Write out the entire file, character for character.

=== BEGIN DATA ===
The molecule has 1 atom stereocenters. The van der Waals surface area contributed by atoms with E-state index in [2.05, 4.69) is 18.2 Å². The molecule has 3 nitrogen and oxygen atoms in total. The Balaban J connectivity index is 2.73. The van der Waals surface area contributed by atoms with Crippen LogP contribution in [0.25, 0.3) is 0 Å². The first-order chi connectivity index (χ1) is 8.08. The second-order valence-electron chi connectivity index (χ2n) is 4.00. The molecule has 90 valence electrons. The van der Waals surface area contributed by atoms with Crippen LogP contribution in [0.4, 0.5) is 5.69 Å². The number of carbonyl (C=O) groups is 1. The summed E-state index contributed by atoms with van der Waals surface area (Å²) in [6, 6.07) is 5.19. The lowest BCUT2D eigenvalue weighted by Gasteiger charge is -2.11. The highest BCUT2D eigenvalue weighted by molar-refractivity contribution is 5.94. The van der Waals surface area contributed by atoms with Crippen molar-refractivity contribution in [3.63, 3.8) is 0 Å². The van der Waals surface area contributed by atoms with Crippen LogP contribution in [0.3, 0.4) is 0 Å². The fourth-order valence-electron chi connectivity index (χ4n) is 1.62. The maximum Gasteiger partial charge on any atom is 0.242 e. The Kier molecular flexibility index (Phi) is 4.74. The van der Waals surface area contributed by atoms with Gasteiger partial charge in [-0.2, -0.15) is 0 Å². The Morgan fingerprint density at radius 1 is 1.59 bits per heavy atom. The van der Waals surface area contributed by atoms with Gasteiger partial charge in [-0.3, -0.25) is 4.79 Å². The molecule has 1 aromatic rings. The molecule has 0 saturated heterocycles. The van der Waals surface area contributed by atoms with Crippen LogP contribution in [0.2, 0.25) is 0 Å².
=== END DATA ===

The molecule has 1 atom stereocenters. The van der Waals surface area contributed by atoms with E-state index in [2.05, 4.69) is 18.2 Å². The molecule has 3 nitrogen and oxygen atoms in total. The Balaban J connectivity index is 2.73. The van der Waals surface area contributed by atoms with Crippen LogP contribution in [0.25, 0.3) is 0 Å². The first-order chi connectivity index (χ1) is 8.08. The second-order valence-electron chi connectivity index (χ2n) is 4.00. The molecule has 90 valence electrons. The van der Waals surface area contributed by atoms with Crippen LogP contribution in [0.4, 0.5) is 5.69 Å². The number of carbonyl (C=O) groups is 1. The summed E-state index contributed by atoms with van der Waals surface area (Å²) in [6, 6.07) is 5.19. The lowest BCUT2D eigenvalue weighted by Gasteiger charge is -2.11. The highest BCUT2D eigenvalue weighted by molar-refractivity contribution is 5.94. The van der Waals surface area contributed by atoms with Crippen molar-refractivity contribution in [3.63, 3.8) is 0 Å². The van der Waals surface area contributed by atoms with Crippen LogP contribution in [0.3, 0.4) is 0 Å². The fourth-order valence-electron chi connectivity index (χ4n) is 1.62. The maximum Gasteiger partial charge on any atom is 0.242 e. The Kier molecular flexibility index (Phi) is 4.74. The van der Waals surface area contributed by atoms with Gasteiger partial charge in [-0.2, -0.15) is 0 Å². The Morgan fingerprint density at radius 1 is 1.59 bits per heavy atom. The van der Waals surface area contributed by atoms with Gasteiger partial charge in [-0.3, -0.25) is 4.79 Å². The molecule has 1 aromatic rings. The molecule has 0 saturated heterocycles. The van der Waals surface area contributed by atoms with Crippen LogP contribution in [0.2, 0.25) is 0 Å².